Early season tourists and bears have started trickling into Churchill. Summer is officially done and morning frost has settled across the north. We’re still due for some high winds and freezing rain by mid- month but winter’s slow and steady march south has begun.
And, I know I have said this before, but if ANYONE is thinking about a last minute polar bear trip, do it! Churchill still has this reputation where you have to book a year ahead but this is really no longer the truth at all. There is still a lot of spaces available and in peak season, no less.
Tundra Buggy has ‘day tripper’ tours listed for the following 2013 dates – October 7, 9, 11, 13, 17, 19, 21, 24, 25, 29, 31 and November 4, 7, 11, 13, 15, 17. Cost is $399 per person (which used to be expensive but now is pretty much just ‘normal’ for day tours… crazy, huh). Calm Air is about $1200 return from Winnipeg or cheaper if you drive to Thompson. If you have Airmiles, its a super deal as ‘bear season’ is considered ‘low season’… Train availability is harder to get but you can still find it.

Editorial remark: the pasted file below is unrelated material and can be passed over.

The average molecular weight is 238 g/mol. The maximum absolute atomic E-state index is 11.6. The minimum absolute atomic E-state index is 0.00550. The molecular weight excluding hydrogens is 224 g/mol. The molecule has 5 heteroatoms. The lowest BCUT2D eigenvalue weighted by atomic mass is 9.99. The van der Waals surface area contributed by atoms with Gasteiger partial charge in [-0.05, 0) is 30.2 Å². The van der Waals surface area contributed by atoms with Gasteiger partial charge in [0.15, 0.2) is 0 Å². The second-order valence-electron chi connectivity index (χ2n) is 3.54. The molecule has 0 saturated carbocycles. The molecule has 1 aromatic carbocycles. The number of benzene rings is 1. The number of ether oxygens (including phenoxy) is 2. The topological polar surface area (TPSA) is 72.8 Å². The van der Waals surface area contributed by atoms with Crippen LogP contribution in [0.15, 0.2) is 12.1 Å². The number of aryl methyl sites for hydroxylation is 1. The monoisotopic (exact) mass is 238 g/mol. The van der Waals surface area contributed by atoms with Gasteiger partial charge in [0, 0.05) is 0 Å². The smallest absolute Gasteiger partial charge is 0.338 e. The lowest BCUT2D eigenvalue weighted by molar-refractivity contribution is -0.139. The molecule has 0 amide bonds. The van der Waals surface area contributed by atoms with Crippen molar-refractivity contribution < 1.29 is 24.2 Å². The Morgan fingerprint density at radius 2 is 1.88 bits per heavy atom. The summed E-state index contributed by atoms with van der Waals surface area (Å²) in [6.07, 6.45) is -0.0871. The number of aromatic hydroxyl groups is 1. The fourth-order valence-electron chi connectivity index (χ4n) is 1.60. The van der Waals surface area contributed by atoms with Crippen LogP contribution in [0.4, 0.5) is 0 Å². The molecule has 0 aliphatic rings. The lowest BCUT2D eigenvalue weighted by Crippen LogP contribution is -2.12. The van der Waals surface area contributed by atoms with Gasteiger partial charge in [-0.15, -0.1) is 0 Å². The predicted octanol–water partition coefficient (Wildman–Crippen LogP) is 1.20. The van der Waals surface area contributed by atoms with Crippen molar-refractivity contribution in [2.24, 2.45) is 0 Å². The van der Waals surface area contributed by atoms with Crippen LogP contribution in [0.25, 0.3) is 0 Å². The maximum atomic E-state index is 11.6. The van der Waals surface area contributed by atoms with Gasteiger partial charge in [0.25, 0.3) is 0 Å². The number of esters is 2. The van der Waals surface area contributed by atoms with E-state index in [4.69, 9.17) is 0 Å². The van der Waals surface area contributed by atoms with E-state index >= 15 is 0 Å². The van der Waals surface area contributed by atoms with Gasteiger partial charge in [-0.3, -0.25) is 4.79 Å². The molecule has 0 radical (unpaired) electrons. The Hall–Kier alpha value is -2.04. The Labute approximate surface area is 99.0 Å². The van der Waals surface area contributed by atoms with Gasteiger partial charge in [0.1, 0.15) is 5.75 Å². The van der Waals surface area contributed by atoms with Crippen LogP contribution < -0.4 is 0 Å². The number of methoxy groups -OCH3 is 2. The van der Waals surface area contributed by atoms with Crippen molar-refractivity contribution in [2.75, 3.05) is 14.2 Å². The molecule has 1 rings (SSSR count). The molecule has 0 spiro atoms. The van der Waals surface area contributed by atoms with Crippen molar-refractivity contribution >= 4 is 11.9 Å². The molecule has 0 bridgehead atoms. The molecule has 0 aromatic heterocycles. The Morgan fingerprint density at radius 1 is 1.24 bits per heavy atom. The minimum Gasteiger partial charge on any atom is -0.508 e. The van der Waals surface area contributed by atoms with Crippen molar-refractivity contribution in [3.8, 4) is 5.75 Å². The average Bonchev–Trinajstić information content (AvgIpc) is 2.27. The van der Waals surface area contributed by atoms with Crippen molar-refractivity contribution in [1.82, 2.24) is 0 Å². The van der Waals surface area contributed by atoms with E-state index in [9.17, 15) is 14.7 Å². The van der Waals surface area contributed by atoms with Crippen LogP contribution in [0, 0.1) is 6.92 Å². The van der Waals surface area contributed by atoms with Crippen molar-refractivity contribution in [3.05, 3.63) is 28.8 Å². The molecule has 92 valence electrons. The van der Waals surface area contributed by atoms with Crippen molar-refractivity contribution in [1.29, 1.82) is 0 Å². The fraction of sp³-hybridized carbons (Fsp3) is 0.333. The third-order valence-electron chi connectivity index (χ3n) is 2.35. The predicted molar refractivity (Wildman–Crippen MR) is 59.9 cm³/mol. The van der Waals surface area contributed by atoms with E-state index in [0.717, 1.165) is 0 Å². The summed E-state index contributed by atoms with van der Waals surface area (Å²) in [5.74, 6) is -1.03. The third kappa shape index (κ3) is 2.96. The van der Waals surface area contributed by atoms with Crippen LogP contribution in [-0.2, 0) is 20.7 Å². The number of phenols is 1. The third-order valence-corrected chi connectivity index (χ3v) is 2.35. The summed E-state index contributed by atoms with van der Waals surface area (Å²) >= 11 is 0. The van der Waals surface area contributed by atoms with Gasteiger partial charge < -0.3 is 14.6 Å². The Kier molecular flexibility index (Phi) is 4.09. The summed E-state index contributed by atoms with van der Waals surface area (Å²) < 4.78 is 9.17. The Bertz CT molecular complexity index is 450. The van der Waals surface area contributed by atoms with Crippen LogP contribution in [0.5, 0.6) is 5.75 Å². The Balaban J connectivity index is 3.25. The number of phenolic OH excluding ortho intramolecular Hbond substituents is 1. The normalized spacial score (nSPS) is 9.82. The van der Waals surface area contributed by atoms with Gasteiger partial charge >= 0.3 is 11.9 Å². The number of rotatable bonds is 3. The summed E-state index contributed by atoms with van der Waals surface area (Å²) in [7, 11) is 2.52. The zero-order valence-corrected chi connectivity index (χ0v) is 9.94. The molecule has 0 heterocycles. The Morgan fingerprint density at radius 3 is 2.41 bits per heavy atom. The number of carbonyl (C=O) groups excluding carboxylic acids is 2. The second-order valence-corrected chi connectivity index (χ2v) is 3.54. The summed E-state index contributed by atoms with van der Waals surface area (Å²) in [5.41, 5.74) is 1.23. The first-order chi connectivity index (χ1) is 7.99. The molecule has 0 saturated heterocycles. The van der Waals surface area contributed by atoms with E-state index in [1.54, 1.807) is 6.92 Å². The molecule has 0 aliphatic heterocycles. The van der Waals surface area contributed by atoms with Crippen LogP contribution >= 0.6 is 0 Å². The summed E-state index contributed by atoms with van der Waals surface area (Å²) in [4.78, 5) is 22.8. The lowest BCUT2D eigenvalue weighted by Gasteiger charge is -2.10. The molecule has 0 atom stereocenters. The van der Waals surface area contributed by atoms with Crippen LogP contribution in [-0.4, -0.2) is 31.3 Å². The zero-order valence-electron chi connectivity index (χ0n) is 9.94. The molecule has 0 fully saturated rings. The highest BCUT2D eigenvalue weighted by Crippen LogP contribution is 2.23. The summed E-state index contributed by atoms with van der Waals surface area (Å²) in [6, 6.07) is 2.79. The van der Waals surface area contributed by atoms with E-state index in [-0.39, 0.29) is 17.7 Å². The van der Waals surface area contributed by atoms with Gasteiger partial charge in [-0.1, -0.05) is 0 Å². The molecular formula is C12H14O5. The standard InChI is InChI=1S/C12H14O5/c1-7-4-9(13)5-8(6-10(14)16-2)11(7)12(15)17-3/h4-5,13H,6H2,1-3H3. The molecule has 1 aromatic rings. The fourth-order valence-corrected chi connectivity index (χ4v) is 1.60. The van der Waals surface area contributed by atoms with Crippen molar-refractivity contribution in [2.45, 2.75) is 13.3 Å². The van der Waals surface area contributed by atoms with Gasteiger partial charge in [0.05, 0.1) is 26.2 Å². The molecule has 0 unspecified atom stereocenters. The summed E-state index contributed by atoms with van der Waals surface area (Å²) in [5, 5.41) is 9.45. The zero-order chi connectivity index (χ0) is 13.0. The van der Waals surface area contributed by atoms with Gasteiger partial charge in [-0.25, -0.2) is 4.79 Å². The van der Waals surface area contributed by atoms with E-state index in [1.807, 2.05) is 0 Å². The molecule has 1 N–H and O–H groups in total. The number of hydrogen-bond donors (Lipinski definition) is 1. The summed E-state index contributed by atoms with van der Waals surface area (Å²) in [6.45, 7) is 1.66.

I will also be offering town and area tours this year, limited to six people per tour. Its kind of a mix of Churchill stories, driving with short hikes and maybe a few bears too. Its been some time since independent travellers have really been welcomed by Churchill so this is a pretty nice development if you ask me. Shoot me an email – firstname.lastname@example.org – and I can recommend some B&Bs that still have space or a spot on the floor somewhere, ha! Trust me, if you show up in Churchill with no plan, strange characters and adventures will find you… (no plan but still a place to stay of course….)